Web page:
There are a multitude of components used in electronic manufacturing. From diodes to connectors and PGAs, each electronic component carries out a specific function used for a variety of purposes. Read on as we discuss the importance of component identification.
Through-hole components have leads that are placed through the mounting holes on a circuit board. There are two main types of through-hole components, and they are axial and radial. Axial components have one lead on each side of the component body, like arms. The arms must be bent in order to be inserted through the holes on a circuit board. Radial components have two or more legs extending from the bottom of the component body.
Surface Mount Components
Surface mount components are created to be mounted precisely on the printed circuit board (PCB). Unlike through-hole, surface mount components can consist of both leaded and leadless. Some commonly used surface mount part includes chip resistors, ceramic capacitors, diodes, and transistors. The leaded surface mount components consist of one of the following styles: gull wing, j-lead, l-lead, flat lead, and I-lead. On the other hand, the leadless components do not have metal leads protruding out of the component body. Instead, you may see terminals, terminations, castellations, and ball grid arrays.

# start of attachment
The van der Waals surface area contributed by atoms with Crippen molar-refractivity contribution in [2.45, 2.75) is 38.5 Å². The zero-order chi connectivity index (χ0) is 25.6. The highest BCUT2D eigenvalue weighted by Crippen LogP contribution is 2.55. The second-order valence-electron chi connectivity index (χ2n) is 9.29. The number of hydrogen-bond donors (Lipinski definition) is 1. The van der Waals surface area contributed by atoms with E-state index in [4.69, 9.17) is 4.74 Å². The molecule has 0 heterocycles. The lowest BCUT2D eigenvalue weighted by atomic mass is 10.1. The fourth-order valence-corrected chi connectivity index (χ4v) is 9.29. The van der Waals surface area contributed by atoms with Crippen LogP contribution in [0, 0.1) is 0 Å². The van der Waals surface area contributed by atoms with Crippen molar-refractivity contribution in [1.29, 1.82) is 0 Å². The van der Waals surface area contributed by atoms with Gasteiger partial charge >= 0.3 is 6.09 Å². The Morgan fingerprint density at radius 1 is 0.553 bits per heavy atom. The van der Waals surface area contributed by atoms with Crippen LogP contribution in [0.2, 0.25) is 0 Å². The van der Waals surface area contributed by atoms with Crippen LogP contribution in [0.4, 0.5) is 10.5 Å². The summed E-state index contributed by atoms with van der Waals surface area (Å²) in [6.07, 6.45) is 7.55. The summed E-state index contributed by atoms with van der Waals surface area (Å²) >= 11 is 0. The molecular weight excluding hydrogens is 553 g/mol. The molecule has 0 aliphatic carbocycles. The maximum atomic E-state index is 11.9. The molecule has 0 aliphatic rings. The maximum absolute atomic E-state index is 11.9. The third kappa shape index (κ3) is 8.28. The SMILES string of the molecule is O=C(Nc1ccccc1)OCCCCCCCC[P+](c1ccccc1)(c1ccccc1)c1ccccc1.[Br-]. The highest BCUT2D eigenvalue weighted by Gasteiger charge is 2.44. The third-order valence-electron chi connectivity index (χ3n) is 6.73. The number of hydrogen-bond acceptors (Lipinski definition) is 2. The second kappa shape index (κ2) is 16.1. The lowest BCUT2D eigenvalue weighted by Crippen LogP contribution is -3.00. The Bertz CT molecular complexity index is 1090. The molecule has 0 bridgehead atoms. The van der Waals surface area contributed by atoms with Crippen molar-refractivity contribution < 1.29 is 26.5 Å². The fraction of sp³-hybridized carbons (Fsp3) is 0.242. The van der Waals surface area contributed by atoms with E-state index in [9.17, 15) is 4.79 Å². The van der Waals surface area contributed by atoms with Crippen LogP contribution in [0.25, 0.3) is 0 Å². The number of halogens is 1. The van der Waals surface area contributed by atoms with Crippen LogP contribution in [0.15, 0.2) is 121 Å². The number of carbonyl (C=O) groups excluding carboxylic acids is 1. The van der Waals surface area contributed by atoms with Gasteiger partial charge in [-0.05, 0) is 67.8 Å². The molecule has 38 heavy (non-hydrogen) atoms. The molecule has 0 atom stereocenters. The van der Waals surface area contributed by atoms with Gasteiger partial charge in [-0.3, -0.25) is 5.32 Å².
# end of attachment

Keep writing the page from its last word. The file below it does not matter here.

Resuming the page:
Identification of the Component
Every component contains a specific marking either on the body or stated on the packaging. The specific mark or code will contain the manufacturer’s unique part number, value and tolerance, polarity, and color-coded bands to indicate resistance. Knowing this information regarding component identification comes in handy when reviewing the bill of martials (BOM) list or other assembly drawings. The BOM will contain a list of components by part numbers, quantities, and reference designator. Reference designators indicate a specific location for each component to be placed on the board.
Polarity vs Position
The components used on a printed circuit board (PCB) have their own specific function. Polarity of a component involves having both positive and negative connections. The positive (+) end is known as the anode, and the negative (-) connection is called a cathode. On a PCB, you will see a “+” or “-“sign. This indicates the proper installation of the component.
Component orientation or position has to do with the component being installed a certain way. Some components such as SOCICs or QFPs will contain orientation marks or symbols on the body. Markings will consist of a notch, dimple, wedge, stripe, or numbers. These symbols help indicate where the first pin starts so the component will be placed on the board correctly.
At EEI, we teach the importance of component identification not only to our operators, but to our students. We offer customizable courses for companies and can incorporate component identification training. For more information call EEI today!